China ambassador barred from UK parliament over sanctions
China’s ambassador to the United Kingdom has been banned from the British parliament because Beijing imposed sanctions on legislators after they spoke out against alleged human rights abuses.
The speaker of the House of Commons, Lindsay Hoyle and John McFall, the speaker of the House of Lords, said it would not be appropriate for Zheng Zeguang to speak at an event in parliament while members were subject to Chinese sanctions.
“I regularly hold meetings with ambassadors from across the world to establish enduring ties between countries and parliamentarians.
“But I do not feel it’s appropriate for the ambassador for China to meet on the Commons estate and in our place of work when his country has imposed sanctions against some of our members,” Hoyle said.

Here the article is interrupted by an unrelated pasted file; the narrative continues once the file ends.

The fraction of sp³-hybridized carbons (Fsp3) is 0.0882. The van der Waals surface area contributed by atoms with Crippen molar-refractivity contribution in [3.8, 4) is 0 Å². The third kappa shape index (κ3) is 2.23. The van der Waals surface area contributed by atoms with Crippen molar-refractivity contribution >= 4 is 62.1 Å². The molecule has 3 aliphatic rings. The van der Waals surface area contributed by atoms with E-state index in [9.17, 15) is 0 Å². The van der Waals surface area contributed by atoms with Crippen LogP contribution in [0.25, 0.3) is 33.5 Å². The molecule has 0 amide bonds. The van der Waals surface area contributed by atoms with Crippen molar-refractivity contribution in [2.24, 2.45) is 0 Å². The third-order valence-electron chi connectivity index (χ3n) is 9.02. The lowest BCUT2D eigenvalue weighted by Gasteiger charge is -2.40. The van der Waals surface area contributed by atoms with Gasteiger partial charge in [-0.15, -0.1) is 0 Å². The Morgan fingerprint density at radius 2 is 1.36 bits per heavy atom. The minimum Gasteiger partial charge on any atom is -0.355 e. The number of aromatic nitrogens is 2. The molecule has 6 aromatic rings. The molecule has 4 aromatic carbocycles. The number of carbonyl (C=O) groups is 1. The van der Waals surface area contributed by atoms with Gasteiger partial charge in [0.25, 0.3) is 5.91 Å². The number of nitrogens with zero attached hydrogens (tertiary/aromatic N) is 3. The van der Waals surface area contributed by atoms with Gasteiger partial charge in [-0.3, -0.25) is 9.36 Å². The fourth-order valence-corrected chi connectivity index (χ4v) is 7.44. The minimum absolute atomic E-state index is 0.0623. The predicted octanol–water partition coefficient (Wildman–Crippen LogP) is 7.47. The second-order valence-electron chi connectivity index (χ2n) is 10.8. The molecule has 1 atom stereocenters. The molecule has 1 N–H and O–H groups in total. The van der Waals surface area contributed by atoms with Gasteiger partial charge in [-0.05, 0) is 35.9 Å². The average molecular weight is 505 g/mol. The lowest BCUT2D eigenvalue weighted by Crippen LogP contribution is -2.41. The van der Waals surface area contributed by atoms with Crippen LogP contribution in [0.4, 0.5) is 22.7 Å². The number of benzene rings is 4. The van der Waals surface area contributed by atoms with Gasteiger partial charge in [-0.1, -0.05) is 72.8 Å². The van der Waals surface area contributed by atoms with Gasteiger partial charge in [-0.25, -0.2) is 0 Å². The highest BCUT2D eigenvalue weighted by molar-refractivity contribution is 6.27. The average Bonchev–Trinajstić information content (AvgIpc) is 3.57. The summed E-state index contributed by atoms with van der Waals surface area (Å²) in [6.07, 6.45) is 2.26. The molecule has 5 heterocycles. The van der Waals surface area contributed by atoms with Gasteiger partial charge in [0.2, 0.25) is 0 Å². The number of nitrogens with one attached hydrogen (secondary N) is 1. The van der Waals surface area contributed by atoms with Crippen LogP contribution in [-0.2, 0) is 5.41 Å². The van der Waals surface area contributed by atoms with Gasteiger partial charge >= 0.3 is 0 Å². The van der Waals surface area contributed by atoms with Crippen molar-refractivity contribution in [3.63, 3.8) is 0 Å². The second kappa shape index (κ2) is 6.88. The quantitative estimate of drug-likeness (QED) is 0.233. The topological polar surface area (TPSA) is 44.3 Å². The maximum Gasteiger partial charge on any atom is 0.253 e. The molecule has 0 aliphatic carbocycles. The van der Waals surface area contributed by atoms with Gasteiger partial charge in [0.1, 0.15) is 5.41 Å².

China imposed sanctions on nine British politicians, lawyers and an academic in March for spreading what it said were lies and disinformation over the treatment of the mostly Muslim Uighurs.
It imposed the sanctions after Britain, the United States, European Union and Canada took coordinated action against Chinese officials accused of engineering the crackdown on the Uighurs.
The British parliamentarians who were singled out by China took the lead in a campaign to limit British investment in China by tabling a Genocide Amendment to trade legislation that was under consideration.
Among those sanctioned were former Conservative Party leader Iain Duncan Smith, Tom Tugendhat, the chairman of parliament’s Foreign Affairs Committee, and Helena Kennedy, a human rights lawyer who sits in the upper house.